Urban Farming – Part 1 – Choosing a location and getting started

Originally Posted – July 22, 2011 @ 7:00 PM

One of my favorite aspects of urban farming is breaking ground! It’s like archeology, you never know what could be just a few inches from the surface. If a house is still standing then you could be digging in soil that has not been disturbed in 100+ years as is the case with my neighborhood. I often wish I had a metal detector so I could unearth coins, jewelery and thousands of beer cans. If a house had been demolished then you can often expect to find the foundation and possibly the entire first floor burried a few inches below the surface. Here in Wilkinsburg the demo crews start by removing anything that tests positive for asbestos. If the building is tall or dropping it would be dangerous a crew will remove the third or fourth floor by hand. Otherwise they bring in an excavator with a 3 fingered hand and rip the top floor off and dumpster it. The next step (and this part absolutely kills me) they basically crush the entire first floor of the building into the basement. Then they bring in 6 inches of the stickiest lifeless yellow clay. They claim to spread grass seed but I am pretty sure they just spread hay and let it self seed.

This method of demolition is the only form done in Wilkinsburg and needs to change. But all of the lots have experienced this so instead of throwing in the hat I am going to try to focus on how to work around this. Notice how I did not say “easily work around this” I didn’t say it because there is nothing easy about this.  I would be willing to bet that I have had the honor of digging more than a thousand bricks out of the ground over the past year. I often hit a brick one out of every four times I sink a shovel in the ground. Not the treasure I am always hoping to find but they make incredible borders and when you have as many as I do they become a focal point and conversation piece in the garden.

There is really no easy way to get them out of the ground unless you have access to a backhoe. But for those of us who don’t have access to heavy equipment, manually removing them is the only option. My method of getting them out is to expose an edge and use a prybar or spudbar and pop them out of the ground. This is absolutely back breaking work and there are other options but with a budget of nothing this is often the only option.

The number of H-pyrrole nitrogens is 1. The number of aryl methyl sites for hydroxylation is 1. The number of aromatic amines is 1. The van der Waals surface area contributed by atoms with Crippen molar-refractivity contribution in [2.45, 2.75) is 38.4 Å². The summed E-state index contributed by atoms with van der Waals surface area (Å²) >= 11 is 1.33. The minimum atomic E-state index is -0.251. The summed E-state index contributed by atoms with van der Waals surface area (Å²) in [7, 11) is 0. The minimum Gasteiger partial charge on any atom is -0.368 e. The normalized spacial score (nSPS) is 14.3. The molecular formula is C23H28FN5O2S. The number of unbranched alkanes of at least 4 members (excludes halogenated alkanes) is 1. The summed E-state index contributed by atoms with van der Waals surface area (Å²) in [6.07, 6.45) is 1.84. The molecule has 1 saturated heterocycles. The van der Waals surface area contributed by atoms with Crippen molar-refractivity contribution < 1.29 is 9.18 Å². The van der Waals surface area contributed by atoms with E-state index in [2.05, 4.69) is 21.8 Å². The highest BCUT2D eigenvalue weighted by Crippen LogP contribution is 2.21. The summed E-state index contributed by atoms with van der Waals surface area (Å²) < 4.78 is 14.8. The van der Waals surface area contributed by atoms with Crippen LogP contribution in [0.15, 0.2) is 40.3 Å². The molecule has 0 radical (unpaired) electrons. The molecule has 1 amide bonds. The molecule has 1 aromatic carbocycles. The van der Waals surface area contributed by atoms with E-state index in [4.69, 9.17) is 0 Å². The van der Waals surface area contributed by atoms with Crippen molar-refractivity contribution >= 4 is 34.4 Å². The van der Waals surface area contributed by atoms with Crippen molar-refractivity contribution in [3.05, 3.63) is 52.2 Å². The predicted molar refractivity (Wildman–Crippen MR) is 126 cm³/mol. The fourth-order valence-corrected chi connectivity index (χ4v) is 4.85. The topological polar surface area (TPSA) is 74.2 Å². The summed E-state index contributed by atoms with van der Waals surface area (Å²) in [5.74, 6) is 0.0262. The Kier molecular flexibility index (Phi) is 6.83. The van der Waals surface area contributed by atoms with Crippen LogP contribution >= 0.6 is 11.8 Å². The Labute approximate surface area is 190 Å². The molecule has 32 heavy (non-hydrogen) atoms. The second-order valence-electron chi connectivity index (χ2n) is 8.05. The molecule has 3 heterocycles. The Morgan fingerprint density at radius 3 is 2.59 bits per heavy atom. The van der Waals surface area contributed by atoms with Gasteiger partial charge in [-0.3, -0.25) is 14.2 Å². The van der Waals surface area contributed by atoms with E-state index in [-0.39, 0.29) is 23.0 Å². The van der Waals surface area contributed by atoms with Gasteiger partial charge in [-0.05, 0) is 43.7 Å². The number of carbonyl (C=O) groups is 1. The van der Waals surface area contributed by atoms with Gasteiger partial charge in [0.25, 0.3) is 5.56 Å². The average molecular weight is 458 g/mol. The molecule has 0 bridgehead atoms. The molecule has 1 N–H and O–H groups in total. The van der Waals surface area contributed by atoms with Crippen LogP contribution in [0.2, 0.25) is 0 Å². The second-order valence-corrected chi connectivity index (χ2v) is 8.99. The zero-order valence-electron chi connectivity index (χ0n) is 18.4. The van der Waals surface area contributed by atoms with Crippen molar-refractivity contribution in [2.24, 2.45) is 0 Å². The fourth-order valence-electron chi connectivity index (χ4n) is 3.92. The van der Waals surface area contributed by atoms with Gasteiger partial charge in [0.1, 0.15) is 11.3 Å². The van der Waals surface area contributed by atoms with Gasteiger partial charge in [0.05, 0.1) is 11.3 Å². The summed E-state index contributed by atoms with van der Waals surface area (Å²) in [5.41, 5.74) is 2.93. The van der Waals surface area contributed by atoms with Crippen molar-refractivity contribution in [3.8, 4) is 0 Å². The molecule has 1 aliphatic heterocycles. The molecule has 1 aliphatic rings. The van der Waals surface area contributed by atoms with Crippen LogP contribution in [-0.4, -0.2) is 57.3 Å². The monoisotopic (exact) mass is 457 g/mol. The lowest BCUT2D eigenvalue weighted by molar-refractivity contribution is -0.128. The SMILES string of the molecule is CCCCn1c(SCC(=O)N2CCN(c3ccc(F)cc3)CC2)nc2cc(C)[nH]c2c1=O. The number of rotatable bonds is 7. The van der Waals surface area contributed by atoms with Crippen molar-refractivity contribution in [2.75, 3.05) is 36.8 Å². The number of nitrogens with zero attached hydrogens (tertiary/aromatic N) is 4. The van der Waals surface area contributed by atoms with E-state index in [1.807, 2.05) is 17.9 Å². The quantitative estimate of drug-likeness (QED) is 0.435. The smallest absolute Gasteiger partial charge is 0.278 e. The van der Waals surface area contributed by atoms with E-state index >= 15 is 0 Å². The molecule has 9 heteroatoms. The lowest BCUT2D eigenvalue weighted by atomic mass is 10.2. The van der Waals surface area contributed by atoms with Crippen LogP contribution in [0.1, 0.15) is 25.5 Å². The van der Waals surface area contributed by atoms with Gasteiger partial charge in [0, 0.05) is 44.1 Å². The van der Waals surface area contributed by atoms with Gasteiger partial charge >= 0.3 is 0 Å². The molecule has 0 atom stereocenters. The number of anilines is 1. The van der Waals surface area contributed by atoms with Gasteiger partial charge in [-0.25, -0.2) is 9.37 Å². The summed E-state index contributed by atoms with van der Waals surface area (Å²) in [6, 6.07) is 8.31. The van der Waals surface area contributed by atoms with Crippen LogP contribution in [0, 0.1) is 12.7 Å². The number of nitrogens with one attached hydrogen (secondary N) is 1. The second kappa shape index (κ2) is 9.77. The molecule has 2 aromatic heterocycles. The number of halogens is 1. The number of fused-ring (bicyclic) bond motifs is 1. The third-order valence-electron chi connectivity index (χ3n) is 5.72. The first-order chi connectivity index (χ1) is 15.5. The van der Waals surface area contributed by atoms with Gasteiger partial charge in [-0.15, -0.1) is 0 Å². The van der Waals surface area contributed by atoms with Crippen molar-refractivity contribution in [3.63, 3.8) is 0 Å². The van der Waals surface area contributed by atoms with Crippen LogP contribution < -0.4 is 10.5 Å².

If you plan on growing root crops, berry bushes or fruit trees you will need to double dig. This means digging the first layer completely out and set it aside then I like to amend and flip the the soil below that as deep as I can without having to remove anymore dirt. This is a good time to add compost or manure to the soil that you removed. Most likely the soil you are removing is solid clay that needs to be cut with organinc material. I personally like to get rid of 50% of the clay and replace it with compost and manure. Eventually your beds will settle below the existing surface and this provides an opportunity to spread a thick layer of whatever rotted organic material you can get your hands on. I like this topcoat to reach 6 inches above existing grade. If weeds are a problem or grass keeps growing through before you spread the topcoat spread newspaper out atleast 12 pages deep. This will kill the weeds and has the extra bonus of being biodegradeable. I don’t really like fertilizing so I try to build my soil up with as many organic nutrients as possible any time a bed is fallow. Durring march I was bringing in yard after yard of manure from agro-cycle and covering every square inch of garden space with a six inch layer. I don’t really bother trying to flip the entire bed but when I plant I will dig the hole with a garden spade and really work my organic medley of animal excrement and biodegradeable human refuse deep into the ground. I don’t like to break my garden soil down into dust I like it lumpy. I turn it over and chop it up with my spade. If you are planning to use bricks as borders I like to put the newspaper on the ground then use the border bricks to help hold the newspaper down. If you do not plan on covering the newspaper with something immediately wait until you are ready to fill the bed unless you want to clean up a giant mess.